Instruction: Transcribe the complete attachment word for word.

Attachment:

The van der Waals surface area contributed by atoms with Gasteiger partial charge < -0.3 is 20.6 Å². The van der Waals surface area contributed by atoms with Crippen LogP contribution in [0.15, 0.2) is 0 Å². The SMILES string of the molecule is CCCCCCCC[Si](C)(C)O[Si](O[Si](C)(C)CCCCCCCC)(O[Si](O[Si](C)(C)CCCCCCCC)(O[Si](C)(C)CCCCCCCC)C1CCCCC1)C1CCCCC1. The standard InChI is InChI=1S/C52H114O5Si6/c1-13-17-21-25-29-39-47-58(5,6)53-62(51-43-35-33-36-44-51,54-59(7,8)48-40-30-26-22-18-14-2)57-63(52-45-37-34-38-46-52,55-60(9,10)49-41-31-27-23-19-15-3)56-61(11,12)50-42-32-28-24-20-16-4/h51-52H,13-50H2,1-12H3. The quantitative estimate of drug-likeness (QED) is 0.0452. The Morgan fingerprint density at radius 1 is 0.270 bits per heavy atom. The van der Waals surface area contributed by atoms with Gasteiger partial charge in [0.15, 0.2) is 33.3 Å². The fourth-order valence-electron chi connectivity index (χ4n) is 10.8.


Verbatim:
The van der Waals surface area contributed by atoms with Gasteiger partial charge < -0.3 is 20.6 Å². The van der Waals surface area contributed by atoms with Crippen LogP contribution in [0.15, 0.2) is 0 Å². The SMILES string of the molecule is CCCCCCCC[Si](C)(C)O[Si](O[Si](C)(C)CCCCCCCC)(O[Si](O[Si](C)(C)CCCCCCCC)(O[Si](C)(C)CCCCCCCC)C1CCCCC1)C1CCCCC1. The standard InChI is InChI=1S/C52H114O5Si6/c1-13-17-21-25-29-39-47-58(5,6)53-62(51-43-35-33-36-44-51,54-59(7,8)48-40-30-26-22-18-14-2)57-63(52-45-37-34-38-46-52,55-60(9,10)49-41-31-27-23-19-15-3)56-61(11,12)50-42-32-28-24-20-16-4/h51-52H,13-50H2,1-12H3. The quantitative estimate of drug-likeness (QED) is 0.0452. The Morgan fingerprint density at radius 1 is 0.270 bits per heavy atom. The van der Waals surface area contributed by atoms with Gasteiger partial charge in [0.15, 0.2) is 33.3 Å². The fourth-order valence-electron chi connectivity index (χ4n) is 10.8.